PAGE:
I became friendly with Dan Chaon’s editor Dan Smetanka, and he gave me this new collection he’d just bought called Among The Missing. I read it fast, in a few sittings. These are the best stories ever, better than anything you have ever read. I found all of his books in first edition, even The Fitting Ends, which had a soft/hard simultaneous release. Dan signed them and got them right back to me. I swear by his writing, I did then and still do.

Then I discovered Franzen, it was a watershed moment, and The Corrections was a game changer for me. I got all of his books in first edition online, read them, and got to the front row of his reading at the BN on 82nd and Broadway right after The Corrections came out. I was first in line to get books signed and Oprah, big to-do followed, she had just picked him for her book club.

“It’s not your fault you were picked by Oprah,” I said to Franzen.

He just looked at me and said nothing. If anything, I know how to leave them speechless. I’m sure Franzen had something to say to me. Not sure it would have done him any good to say it. That was it. I got my books signed and left. It was funny what happened next. And in the ten years since he wrote that great novel, I’ve told a lot of people how much I loved it, and have held most novels that I read up against it. I don’t really think it is the greatest novel ever written. But it’s close.

I read Eat the Document by Dana Spiotta right around this time, and went kind of nuts for it. I backtracked and read her first book, Lightening Field, and I was rather awed by her writing. I was working on my own fiction at this point, all of it bad, unprintable and now long buried in some vacant lot that must have a high rise built up on it now.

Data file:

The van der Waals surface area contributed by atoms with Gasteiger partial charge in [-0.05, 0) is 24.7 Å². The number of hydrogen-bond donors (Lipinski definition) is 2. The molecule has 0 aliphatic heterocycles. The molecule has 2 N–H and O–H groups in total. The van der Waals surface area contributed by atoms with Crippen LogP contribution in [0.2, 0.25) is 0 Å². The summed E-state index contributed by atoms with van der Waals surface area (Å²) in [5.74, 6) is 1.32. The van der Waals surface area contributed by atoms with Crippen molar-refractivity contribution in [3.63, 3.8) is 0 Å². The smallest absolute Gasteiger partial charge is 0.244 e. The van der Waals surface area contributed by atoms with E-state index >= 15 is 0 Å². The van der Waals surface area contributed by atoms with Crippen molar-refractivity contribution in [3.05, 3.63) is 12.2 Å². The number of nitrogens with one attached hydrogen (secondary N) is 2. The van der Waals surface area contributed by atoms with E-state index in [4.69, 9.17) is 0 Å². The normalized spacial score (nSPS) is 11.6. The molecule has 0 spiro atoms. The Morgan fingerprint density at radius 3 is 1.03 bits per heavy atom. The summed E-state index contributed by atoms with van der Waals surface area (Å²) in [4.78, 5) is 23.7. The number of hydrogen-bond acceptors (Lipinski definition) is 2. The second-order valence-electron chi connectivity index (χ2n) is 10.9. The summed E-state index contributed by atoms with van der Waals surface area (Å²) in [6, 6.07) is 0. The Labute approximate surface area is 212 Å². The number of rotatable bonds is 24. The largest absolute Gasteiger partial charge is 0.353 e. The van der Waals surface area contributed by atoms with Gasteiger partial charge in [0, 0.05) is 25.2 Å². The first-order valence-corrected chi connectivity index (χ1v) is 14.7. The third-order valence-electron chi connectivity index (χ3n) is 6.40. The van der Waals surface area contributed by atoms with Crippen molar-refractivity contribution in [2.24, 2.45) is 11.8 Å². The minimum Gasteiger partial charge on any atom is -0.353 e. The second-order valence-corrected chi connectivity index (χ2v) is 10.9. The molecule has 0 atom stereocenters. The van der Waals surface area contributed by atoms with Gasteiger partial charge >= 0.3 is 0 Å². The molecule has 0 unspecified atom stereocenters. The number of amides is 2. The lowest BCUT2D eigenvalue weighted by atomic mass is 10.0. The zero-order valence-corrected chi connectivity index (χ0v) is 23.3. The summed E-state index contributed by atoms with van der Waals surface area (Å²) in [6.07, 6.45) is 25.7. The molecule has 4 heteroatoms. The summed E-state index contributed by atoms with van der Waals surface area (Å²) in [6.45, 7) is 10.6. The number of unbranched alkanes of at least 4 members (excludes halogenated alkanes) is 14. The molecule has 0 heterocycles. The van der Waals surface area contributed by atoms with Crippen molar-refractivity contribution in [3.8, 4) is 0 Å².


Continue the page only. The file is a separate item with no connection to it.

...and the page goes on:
I started to read David Benioff, The 25th Hour, and was absurdly in love. I’ve since read all his books, each one more potent than the last. I was writing for Ain’t it Cool News at the time and he sent me an email to thank me for writing such nice things about his books. We correspond occasionally, he offered to sign my books, I sent them his way, and they came right back in mint condition. David is a truly nice man, and through him I met Peter Craig, another great writer. Peter has written a great book called Hot Plastic, which is a masterful thriller, part con man story, and part hustle. Peter is also a super cool guy, and signed my books without hesitation.

When I first got into the book business, Robert Bingham had written a collection called Pure Slaughter Value. I couldn’t go to the event, but left my copy with the event coordinator. Bingham signed it, and I got it back, still have it, and then just before the release of his novel he died of a drug overdose. This sadness is only outdone by my attempt to get all my Larry Brown books signed. I sent them to BN (having left there for good) and the community relation’s manager offered to get them signed when Mr. Brown came for an upcoming event. She forgot to get them signed, and a year later Brown had a stroke and died.

Sadly over the years I had to part with huge chunks of my collection, the signed Michael Chabon collection, Delillo’s, O’Briens, and the Browns. I’d rather not rehash it; safe to say I hope I don’t have to do that again. There was only one author who never sent my books back after he agreed to sign them, and I really liked his writing. I don’t know why he did that. I suppose I will never know. Safe to say I won’t be reading his books ever again.


2 Responses to “Why I Collect Real Books II”

  1. August 19, 2012

    Bill Rice Reply

    Neat…I enjoy learning these things about you

  2. April 10, 2013

    Bill rice Reply

    Why does not signing one’s work make it unreadable in the future? I really am enjoying these article!